September top downloads are available here ORO-downloads-Sep-2012
Archive for the ‘Uncategorized’ Category
Please find the August top downloads here ORO-downloads-Aug-2012.
Here are thetop downloads for July: ORO-downloads-July-2012.
The highest new entry this month is a journal article that has yet to be formally published. One advantage of Green Open Access is that it allows new research to be more quickly disseminated, and this clearly is an example of this.
Thanks again for everyone using ORO.
I’ve just run the ORO-downloads-June-2012 and the most downloaded paper clocked 38 downloads which is the most we’ve had for a long time and the most I’ve ever recorded since starting 12 months ago.
I drilled down a bit and found that 19 of the downloads were from The OU. 4 were from New Delhi; 2 from Melbourne, Huntingdon and Singapore and 1 download each from Zurich, Manchester, Dowlais, Patna, Pune, Manila, Chiang Mai, Dar Es Salaam, Ft. Bragg and New York.
That’s a pretty good global spread! And is a timely (post Finch) reminder at what a great platform ORO is for making OU research openly accessible.
Top Downloads from last month ORO-downloads-Apr-2012 – thanks for adding full text where possible.
There have been so many announcements from various organisations around Open Access it’s been hard to keep up with them.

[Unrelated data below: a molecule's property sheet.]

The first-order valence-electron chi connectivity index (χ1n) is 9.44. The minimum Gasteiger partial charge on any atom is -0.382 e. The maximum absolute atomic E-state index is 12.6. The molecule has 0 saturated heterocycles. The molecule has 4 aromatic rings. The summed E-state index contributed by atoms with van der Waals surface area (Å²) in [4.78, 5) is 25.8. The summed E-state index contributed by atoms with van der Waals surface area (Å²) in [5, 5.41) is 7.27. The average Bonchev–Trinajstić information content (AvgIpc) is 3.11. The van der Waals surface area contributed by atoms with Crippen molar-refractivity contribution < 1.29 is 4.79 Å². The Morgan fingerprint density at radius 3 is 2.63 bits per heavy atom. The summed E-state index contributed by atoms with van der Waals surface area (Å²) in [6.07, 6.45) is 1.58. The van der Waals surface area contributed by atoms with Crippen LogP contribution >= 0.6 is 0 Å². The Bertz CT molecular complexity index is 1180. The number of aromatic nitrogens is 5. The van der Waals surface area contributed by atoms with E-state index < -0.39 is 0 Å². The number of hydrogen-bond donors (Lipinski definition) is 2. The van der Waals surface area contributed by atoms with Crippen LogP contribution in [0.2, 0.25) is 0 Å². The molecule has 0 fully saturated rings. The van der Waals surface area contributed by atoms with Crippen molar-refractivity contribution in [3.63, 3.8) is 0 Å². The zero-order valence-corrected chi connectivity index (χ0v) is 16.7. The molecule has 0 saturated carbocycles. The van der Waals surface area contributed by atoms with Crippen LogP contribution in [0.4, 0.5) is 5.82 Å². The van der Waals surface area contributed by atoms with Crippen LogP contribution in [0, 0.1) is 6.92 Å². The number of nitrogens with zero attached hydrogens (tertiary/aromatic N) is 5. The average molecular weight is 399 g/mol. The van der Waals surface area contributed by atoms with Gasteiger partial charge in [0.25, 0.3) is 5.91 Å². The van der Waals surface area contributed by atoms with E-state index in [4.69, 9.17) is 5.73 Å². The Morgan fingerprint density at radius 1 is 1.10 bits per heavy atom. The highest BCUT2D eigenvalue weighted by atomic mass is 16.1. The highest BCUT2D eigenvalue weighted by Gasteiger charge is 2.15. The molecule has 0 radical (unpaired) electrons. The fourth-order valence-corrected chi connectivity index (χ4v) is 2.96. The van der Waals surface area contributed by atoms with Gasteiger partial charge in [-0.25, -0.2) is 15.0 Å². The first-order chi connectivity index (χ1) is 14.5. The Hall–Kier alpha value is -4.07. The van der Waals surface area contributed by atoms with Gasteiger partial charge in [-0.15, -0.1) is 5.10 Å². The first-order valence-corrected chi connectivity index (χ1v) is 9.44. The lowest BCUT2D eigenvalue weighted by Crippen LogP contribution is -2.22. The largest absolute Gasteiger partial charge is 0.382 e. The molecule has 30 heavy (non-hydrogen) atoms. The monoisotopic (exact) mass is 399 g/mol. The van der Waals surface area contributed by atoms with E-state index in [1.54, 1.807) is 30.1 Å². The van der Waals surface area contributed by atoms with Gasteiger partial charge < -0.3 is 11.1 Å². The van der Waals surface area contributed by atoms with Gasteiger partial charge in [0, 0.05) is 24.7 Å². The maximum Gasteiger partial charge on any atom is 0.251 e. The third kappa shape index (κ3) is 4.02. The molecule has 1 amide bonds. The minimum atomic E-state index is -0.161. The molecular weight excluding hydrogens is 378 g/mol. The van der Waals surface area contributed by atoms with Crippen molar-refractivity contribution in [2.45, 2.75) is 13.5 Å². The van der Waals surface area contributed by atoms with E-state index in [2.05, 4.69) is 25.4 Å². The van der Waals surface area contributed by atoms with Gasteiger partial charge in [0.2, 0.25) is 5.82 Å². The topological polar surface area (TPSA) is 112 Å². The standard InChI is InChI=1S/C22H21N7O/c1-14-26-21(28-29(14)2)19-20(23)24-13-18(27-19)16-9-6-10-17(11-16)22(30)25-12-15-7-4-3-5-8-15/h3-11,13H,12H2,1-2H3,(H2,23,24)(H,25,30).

This morning I read that Harvard library has issued a memo on Open Access to it’s staff. It’s fascinating reading and exciting times for everyone involved in Open Access.
Please see the Top 15 downloads for February. Our focus has been on getting items in ORO over the last few months – we’ve had little time to reflect on the downloads or request a copies. Looking at the figures we see a little more usage than we had in January.
One thing to bear in mind is that these figures are for unique downloads – if we were counting total downloads the figures would be over double what we currently report on.
Thanks to everyone who deposited papers or made them available via request for copy in ORO.
It’s interesting to compare the numbers. The top download item had over 200 downloads whilst the top request a copy had 24. But, I think it’s fair to say where someone took the trouble to request a copy from the author it’s more likely they read the item!
There is also value in the connections between peers that might be made in the request a copy process – we estimate 40% of ORO visitors to be active researchers (other visitors comprise 30% postgrads, 20% undergrads & 10% other). So we hope, in a small way, ORO supports the connections made between researchers.
The request for copy process may also provide evidence for research impact. So if there are any impact narratives that have been supported, and can be evidenced, by ORO – please get in touch.